General Douglas McArthur, addressing the new cadets at the U.S. Military Academy, captures the essence of the American soldier. Said he, “Their story is known to all of you. It is the story of the American man at arms. My estimate of him was formed on the battlefields many, many years ago and has never changed. I regarded him then, as I regard him now, as one of the world's noblest figures -- not only as one of the finest military characters, but also as one of the most stainless. His name and fame are the birthright of every American citizen. In his youth and strength, his love and loyalty, he gave all that mortality can give. He needs no eulogy from me, or from any other man. He has written his own history and written it in red on his enemy's breast…From one end of the world to the other, he has drained deep the chalice of courage. As I listened to those songs in memory's eye, I could see those staggering columns of the First World War, bending under soggy packs on many a weary march, from dripping dusk to drizzling dawn, slogging ankle deep through mire of shell-pocked roads; to form grimly for the attack, blue-lipped, covered with sludge and mud, chilled by the wind and rain, driving home to their objective, and for many, to the judgment seat of God. I do not know the dignity of their birth, but I do know the glory of their death. They died unquestioning, uncomplaining, with faith in their hearts, and on their lips the hope that we would go on to victory. Always for them: duty, honor, country. Always their blood, and sweat, and tears, as they saw the way and the light."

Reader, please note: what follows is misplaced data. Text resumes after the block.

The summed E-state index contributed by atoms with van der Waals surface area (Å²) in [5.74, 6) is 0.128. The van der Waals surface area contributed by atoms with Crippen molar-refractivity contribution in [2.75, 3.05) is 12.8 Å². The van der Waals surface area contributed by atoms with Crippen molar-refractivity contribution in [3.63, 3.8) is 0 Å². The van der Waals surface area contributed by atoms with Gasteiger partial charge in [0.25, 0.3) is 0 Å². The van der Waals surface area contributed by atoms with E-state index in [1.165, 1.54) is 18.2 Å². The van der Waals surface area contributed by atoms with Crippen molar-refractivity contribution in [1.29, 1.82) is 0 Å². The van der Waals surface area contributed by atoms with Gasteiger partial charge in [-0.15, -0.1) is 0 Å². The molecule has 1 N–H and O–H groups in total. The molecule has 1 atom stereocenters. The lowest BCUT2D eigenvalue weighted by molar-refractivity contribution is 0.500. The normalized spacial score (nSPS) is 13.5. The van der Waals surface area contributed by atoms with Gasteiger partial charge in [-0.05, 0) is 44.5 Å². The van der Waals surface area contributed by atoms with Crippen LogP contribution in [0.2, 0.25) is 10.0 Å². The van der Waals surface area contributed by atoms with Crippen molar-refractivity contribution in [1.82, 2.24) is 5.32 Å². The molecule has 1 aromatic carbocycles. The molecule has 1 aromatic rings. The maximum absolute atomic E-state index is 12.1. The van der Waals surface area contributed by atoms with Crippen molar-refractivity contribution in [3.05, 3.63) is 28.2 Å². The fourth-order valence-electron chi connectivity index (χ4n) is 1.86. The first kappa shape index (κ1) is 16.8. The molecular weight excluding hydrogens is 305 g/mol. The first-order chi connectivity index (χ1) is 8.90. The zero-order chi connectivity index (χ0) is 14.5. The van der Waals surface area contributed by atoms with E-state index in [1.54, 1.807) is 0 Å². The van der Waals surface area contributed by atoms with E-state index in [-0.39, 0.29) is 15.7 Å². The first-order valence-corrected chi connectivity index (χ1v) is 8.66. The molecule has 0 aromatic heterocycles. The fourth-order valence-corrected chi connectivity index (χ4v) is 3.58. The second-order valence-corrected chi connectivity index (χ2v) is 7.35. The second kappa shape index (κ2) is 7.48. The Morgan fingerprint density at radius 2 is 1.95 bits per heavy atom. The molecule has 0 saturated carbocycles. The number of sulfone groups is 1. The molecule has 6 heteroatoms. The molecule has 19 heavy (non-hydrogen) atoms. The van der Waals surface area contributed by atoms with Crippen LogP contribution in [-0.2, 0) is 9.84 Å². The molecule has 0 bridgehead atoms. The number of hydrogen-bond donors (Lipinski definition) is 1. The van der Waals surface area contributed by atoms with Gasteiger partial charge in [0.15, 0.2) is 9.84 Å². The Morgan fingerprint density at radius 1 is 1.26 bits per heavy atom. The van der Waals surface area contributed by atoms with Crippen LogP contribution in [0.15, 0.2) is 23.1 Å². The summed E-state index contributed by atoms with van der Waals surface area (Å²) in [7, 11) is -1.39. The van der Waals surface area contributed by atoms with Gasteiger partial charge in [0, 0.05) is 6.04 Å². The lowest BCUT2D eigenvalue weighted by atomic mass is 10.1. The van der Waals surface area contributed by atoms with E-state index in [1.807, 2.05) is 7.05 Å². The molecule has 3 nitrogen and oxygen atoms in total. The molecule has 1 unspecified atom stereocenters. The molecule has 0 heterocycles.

The American Revolution, the War of 1812, The Mexican-American War, the War Between the States, World War I, World War II, Korea, Vietnam, the Persian Gulf, Afghanistan and Iraq. These and many more wars and military engagements have called upon our soldiers to once again rise up and take up arms in defense of their nation. After each one we have lain our men and women to rest; some were brought home and given their justified honors, buried in our cemeteries reserved for those that sacrificed all, white tombstones adorned with their names, with crosses, or stars of David, even in death giving honor to that God who gave them life.
In the Holy Bible, Book of John, Chapter 15, verse 13, Jesus Christ, upon whose teachings the laws of this nation and its government are based, said to his disciples, “Greater love hath no man than this, that a man lay down his life for his friends”.
On the solemn day reserved in their honor, before we enjoy a carefree day away from work, spending time with our families, I pray that we each take a few moments to honor our dead, those that have fallen on the fields of battle securing the liberties which we too often take for granted. May we take the time to teach our children the meaning of this holy day. May we take time to instill deep within their hearts a solemn reverence for the blood spilt by generations past for our sake. And may we, with utmost sincerity, with an overwhelming sense of gratitude and humility, offer up words of praise to our God for blessing us with so many, who sacrificed so much, who demanded so little in return.